For example, the Environmental Working Group notes that use of products containing parabens may result in endocrine disruption and reproductive harm, particularly in women. This can occur because parabens mimic the action of estrogen in the body, causing disruption to the normal functions of the endocrine system, which produces hormones that affect our fertility.

Phthalates, which are chemicals commonly used to make plastics more flexible, are also found in many conventional over the counter medicines. They have been linked to allergies, asthma, infertility, reduced testosterone concentrations, and disruption of normal reproductive systems development in baby boys. When taking conventional medicines that contain commonly used inactive ingredients, some people can experience adverse effects ranging from mild skin irritation to allergic reaction.

If artificial inactive ingredients can be harmful, then why are they so commonly used in conventional medications? There are a few reasons.

First, these ingredients can be produced inexpensively, so they are a cost effective choice for large companies. It’s true that medications sometimes need binding agents or fillers to make the active ingredients ingestible, so many companies choose the lowest cost option.

Further, the active ingredients for most medicines, including homeopathic remedies, may have an unpleasant taste, smell, or color. As a result, manufacturers often add flavorings to medicines to make them taste better or look better so that children and adults are more likely to take the medicine.

While it’s possible to accomplish these goals with natural ingredients like honey or blueberries, most companies turn to artificial ingredients because they are the least expensive option.

Manufacturers also add color to their medications for safety reasons. If all pills were small, round, and white, it would be hard to know which is which, which could lead to an accidental overdose. Making medications look different is helpful in order to prevent patients from mixing up the drugs. One additional way to safeguard against mixing up your medications is to always store your medicine in its original packaging so that it is clearly labeled.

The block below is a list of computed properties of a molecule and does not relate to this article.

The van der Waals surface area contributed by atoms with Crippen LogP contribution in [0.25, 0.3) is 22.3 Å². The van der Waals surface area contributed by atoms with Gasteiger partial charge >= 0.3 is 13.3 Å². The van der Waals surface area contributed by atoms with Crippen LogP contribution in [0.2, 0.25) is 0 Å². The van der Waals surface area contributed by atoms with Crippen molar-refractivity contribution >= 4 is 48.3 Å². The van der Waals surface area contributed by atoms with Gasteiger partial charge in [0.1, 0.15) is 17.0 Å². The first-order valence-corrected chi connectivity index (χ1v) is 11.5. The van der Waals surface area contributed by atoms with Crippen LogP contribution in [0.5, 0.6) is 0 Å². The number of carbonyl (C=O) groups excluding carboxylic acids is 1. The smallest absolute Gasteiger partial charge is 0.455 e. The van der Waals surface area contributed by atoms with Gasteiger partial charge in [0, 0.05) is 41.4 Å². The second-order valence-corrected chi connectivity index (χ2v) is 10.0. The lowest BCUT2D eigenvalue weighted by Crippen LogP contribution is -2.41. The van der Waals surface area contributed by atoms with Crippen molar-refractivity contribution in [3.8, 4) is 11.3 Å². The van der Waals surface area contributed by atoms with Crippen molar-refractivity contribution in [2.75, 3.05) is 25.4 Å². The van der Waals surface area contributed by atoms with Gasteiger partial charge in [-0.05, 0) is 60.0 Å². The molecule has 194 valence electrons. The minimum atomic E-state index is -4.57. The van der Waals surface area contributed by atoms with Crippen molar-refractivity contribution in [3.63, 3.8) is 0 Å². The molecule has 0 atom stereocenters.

Summary

Clean medications use the same active ingredients as conventional over the counter medications while skipping the artificial fillers, dyes, and other ingredients that your body doesn’t need and may not be able to safely tolerate.

Instead, clean medicines use natural, organic ingredients to improve flavor and color while avoiding potentially harmful ingredients and allergens. People who are sensitive to the effects of conventional medications or who are trying to minimize their ingestion of artificial ingredients may benefit from using clean medicines.

Remember, not all clean medicines are created equally. There is no regulation of the use of the word “clean” by the government or any certifying agency, so the best way to know if a product is truly clean is by reading the label.

Truly clean medicines will use effective active ingredients in the same dose and delivery mechanism as the conventional over the counter medications while using organic, natural inactive ingredients to improve flavor, color, and texture.